September 2011

DoveDear Friends,

What a strange summer it’s been. More than a bit disconcerting at times. We’ve had riots, a mass murderer in Norway of all places, civil war in Libya and terrible drought in East Africa.

It has made me ask “What on earth’s going on?”

In this country the government tell us that we live in a ‘broken society’ that needs to be mended. The police have been firm and the courts have been tough but maybe deep down we all feel just a little bit uneasy. What we thought we knew has been turned upside down.

Perhaps we have been a bit deluded about our society in the past but have now seen clearly what is always bubbling under the surface. It would appear that 75% of those coming before the courts this summer have been in trouble with the police before. So this is not new, it just happened all at once.

Now we’ve seen the results of anarchy and it’s very uncomfortable.

It’s time to do something about it.

But what?

This was mainly, but not exclusively a problem with the young. So, how do we address the situation? Research shows that by the time people reach the age of 16 it’s too late, the damage is done and we need to work with vulnerable families and young people as soon as problems are identified.

I’m glad the ‘powers that be’ are going to ask serious questions. My hope is that the whole situation will be looked at honestly and in depth. It is simplistic to say that some people are just bad and not ask the question “Why?”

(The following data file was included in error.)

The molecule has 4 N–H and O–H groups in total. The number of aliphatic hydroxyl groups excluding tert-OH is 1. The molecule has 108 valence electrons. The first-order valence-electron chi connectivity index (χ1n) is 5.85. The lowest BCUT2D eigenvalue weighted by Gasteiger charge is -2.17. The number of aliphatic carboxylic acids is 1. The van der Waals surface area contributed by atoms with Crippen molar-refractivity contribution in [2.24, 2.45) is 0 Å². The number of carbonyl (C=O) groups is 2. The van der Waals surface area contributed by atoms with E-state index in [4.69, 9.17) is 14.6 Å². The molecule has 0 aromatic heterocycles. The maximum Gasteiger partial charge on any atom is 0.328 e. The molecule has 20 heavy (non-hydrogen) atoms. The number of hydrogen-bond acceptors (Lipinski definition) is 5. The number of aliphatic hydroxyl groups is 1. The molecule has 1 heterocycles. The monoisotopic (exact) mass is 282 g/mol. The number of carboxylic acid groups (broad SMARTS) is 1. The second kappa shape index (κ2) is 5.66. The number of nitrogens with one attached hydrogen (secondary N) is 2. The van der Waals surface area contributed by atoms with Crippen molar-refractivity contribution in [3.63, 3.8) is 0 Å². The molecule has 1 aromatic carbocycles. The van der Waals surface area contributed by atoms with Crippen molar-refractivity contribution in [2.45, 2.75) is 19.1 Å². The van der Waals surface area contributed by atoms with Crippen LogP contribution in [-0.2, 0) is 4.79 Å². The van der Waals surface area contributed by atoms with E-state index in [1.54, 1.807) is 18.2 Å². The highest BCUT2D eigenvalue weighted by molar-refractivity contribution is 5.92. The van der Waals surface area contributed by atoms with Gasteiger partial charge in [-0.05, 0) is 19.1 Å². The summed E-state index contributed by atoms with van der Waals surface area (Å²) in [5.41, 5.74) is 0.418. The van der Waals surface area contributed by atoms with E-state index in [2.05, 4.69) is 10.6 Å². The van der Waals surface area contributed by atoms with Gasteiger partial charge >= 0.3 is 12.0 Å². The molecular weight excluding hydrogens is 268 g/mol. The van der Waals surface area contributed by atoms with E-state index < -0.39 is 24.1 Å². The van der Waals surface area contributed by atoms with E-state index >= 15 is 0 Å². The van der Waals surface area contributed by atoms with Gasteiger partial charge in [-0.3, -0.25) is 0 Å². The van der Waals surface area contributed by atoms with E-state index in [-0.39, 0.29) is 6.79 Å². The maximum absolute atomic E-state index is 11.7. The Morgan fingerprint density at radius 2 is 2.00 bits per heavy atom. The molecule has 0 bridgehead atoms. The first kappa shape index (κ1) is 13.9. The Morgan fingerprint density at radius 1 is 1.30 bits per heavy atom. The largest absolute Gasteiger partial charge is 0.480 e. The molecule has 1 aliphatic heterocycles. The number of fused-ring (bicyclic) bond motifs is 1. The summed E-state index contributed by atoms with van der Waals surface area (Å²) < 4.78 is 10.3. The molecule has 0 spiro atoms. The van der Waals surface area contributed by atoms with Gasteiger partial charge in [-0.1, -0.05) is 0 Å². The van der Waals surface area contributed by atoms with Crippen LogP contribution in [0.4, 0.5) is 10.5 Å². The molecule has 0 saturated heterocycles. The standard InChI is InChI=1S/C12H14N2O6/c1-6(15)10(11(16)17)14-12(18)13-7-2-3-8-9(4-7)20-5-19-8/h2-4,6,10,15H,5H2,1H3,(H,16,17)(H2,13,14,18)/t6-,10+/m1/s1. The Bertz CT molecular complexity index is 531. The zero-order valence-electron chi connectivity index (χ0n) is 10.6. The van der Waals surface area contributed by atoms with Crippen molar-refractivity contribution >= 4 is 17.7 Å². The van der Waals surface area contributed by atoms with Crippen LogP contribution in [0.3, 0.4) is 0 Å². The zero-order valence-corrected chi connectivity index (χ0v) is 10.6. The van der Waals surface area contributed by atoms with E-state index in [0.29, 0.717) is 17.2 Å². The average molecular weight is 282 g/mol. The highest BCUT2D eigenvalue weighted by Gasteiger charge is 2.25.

Where has our society gone wrong? These are certainly not easy questions to answer.

Our perspective depends on where we stand and our experience of the situation. I wouldn’t like to say that I even begin to understand gang culture, or what it’s like to be an unemployed young person with little hope, or help and no decent role models.

Maybe the events of the summer have given us a skewed perspective. It would be easy to forget that the vast majority of folks in this country are just people trying to make the most of their lives and are decent folks doing what they can with what we have.

Most people were shocked by the events at the beginning of August but we know that there will always be a criminal element, that seek to live outside the system and cause chaos for the rest of us but, and it’s a big but, the vast majority believe in the importance of law and order. The vast majority care.  However, none of us are perfect, not even those at the top of the ladder it would appear; look at MPs’ expenses and the phone hacking scandal.

The courts are there to protect us, but is imprisonment without rehabilitation the answer? How can we give people the opportunity to discover a different type of future filled with hope?  We can’t make people care for each other. But perhaps there are people who do not feel that anyone cares for them.

The only way forward is surely to attempt to understand, and having understood to make changes that give people a chance to change, I’m not condoning illegal actions in any way but also I don’t want to demonise the people who carry them out either.

What is the church’s place in all this I wonder?

The Bible talks a lot about sin and turning away from those things which separate us from God.  But it also tells us we must love our neighbours.

Not always easy is it?

But we have a solid base on which to stand and perhaps the most helpful thing we can do is to maintain that base; to be welcoming and show gently that there is an alternative way of life.

God Bless,

Pam

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